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Woodshop Wisdom #15 – How to Stop Blowing Up and Keep Your Cool

by | Woodshop Wisdom

Welcome brother! If this is your first time reading Woodshop Wisdom, this is a place where, every Monday, we answer a specific question from the men’s communityWe give straight-forward answers to a variety of relationship problems and the challenges men face everyday as a provider, father and husband. And often we will challenge you to go much deeper in your understanding of the problem and how to think about it more effectively. 

Let’s get started. 


This question comes from a conversation I was having with another man. It was in reference to Tool #1 in the book “Hold On To Your N.U.T.S.” by Wayne Levine.  In the book he talks about “silencing the little boy” that lives inside of us.  It is the inner child that causes us to react versus respond.  The purely emotional voice that has a quick temper, gets angry, and whines for the love and attention that is missing in his life.  It is the child that demands the world around him to give him what he wants.

HOW exactly do you silence the little boy?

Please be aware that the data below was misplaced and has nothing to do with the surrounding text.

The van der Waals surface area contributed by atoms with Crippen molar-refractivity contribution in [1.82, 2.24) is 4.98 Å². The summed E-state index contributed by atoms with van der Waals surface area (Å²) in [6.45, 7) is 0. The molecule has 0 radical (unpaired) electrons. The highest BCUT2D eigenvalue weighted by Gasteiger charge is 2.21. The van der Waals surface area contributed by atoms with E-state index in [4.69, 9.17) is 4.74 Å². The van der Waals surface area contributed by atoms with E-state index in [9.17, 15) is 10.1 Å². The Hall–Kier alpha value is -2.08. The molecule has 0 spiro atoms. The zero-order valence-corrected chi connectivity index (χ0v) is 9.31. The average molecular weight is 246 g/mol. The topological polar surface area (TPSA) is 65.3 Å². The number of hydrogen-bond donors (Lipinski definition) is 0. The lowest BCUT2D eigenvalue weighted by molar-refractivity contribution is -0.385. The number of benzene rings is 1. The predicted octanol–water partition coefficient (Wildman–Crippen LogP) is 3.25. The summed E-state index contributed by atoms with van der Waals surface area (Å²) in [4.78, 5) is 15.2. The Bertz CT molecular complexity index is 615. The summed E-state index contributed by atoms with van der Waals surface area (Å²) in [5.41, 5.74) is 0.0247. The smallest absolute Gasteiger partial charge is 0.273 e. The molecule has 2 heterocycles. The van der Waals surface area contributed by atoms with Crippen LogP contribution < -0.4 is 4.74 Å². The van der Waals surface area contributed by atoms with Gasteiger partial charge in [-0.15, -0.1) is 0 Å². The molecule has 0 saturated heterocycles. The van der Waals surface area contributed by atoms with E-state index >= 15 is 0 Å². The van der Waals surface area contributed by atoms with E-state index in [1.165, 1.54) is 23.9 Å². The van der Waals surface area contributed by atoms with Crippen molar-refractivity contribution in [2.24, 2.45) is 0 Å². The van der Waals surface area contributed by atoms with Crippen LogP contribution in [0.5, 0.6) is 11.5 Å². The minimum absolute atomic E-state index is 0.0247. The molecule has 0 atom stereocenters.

For years I was plagued by the consequences derived from my small inner child’s reactionary and emotionally charged outbursts.  I look back and think to myself, “I would knock over the blocks and then cry about how it was ruined.” I was unaware and unconscious to the destructive cycle I was in.  One reaction led to the next more severe reaction and around we went spiraling down into butt-hurt, pouting, blame and shame.

That continued until I surrounded myself with other men who showed me there is an alternate way of being.

When I read the chapter on how I needed to silence the little boy I wondered “How the heck am I supposed to do that?”

When I first started recognizing I was being emotional and reacting to circumstances around me in an immature way, I tried shutting my emotions down.  I tried telling the little boy to “Shut up! Go away! Leave me alone!”

Trying to silence him by will power alone only contained my emotions for a brief moment.  It led me to bottling up the pain and “saving” the frustration for a later date.

The expression of those emotions needed to be released and dealt with. 

Shutting him down only made him get louder and angrier.

I needed a different approach.

The chapter mentions “fathering” the little boy, so I tried that instead.